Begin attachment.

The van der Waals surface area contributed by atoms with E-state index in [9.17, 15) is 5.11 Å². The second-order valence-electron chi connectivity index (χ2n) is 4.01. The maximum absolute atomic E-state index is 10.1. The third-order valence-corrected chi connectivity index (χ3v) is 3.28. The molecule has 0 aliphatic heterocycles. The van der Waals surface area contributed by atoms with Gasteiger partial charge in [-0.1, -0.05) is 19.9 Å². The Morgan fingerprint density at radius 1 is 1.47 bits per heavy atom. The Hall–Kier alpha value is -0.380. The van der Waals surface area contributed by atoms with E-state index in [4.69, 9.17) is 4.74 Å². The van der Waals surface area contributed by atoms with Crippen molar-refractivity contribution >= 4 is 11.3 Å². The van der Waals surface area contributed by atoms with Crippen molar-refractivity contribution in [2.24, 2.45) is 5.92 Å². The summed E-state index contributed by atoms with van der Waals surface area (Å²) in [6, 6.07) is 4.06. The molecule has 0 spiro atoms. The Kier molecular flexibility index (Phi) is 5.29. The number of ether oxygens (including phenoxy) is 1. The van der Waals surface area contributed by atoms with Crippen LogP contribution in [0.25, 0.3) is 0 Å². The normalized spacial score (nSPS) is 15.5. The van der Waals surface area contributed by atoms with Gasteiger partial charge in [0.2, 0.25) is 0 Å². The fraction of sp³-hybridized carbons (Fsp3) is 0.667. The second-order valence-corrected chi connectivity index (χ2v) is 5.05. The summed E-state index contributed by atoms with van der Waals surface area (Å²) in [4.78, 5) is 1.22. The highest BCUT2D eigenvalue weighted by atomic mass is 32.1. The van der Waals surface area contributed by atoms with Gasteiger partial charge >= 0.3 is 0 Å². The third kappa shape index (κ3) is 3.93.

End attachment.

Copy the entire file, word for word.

The van der Waals surface area contributed by atoms with E-state index in [9.17, 15) is 5.11 Å². The second-order valence-electron chi connectivity index (χ2n) is 4.01. The maximum absolute atomic E-state index is 10.1. The third-order valence-corrected chi connectivity index (χ3v) is 3.28. The molecule has 0 aliphatic heterocycles. The van der Waals surface area contributed by atoms with Gasteiger partial charge in [-0.1, -0.05) is 19.9 Å². The Morgan fingerprint density at radius 1 is 1.47 bits per heavy atom. The Hall–Kier alpha value is -0.380. The van der Waals surface area contributed by atoms with E-state index in [4.69, 9.17) is 4.74 Å². The van der Waals surface area contributed by atoms with Crippen molar-refractivity contribution >= 4 is 11.3 Å². The van der Waals surface area contributed by atoms with Crippen molar-refractivity contribution in [2.24, 2.45) is 5.92 Å². The summed E-state index contributed by atoms with van der Waals surface area (Å²) in [6, 6.07) is 4.06. The molecule has 0 spiro atoms. The Kier molecular flexibility index (Phi) is 5.29. The number of ether oxygens (including phenoxy) is 1. The van der Waals surface area contributed by atoms with Crippen LogP contribution in [0.25, 0.3) is 0 Å². The normalized spacial score (nSPS) is 15.5. The van der Waals surface area contributed by atoms with Gasteiger partial charge in [0.2, 0.25) is 0 Å². The fraction of sp³-hybridized carbons (Fsp3) is 0.667. The second-order valence-corrected chi connectivity index (χ2v) is 5.05. The summed E-state index contributed by atoms with van der Waals surface area (Å²) in [4.78, 5) is 1.22. The highest BCUT2D eigenvalue weighted by atomic mass is 32.1. The van der Waals surface area contributed by atoms with Gasteiger partial charge >= 0.3 is 0 Å². The third kappa shape index (κ3) is 3.93.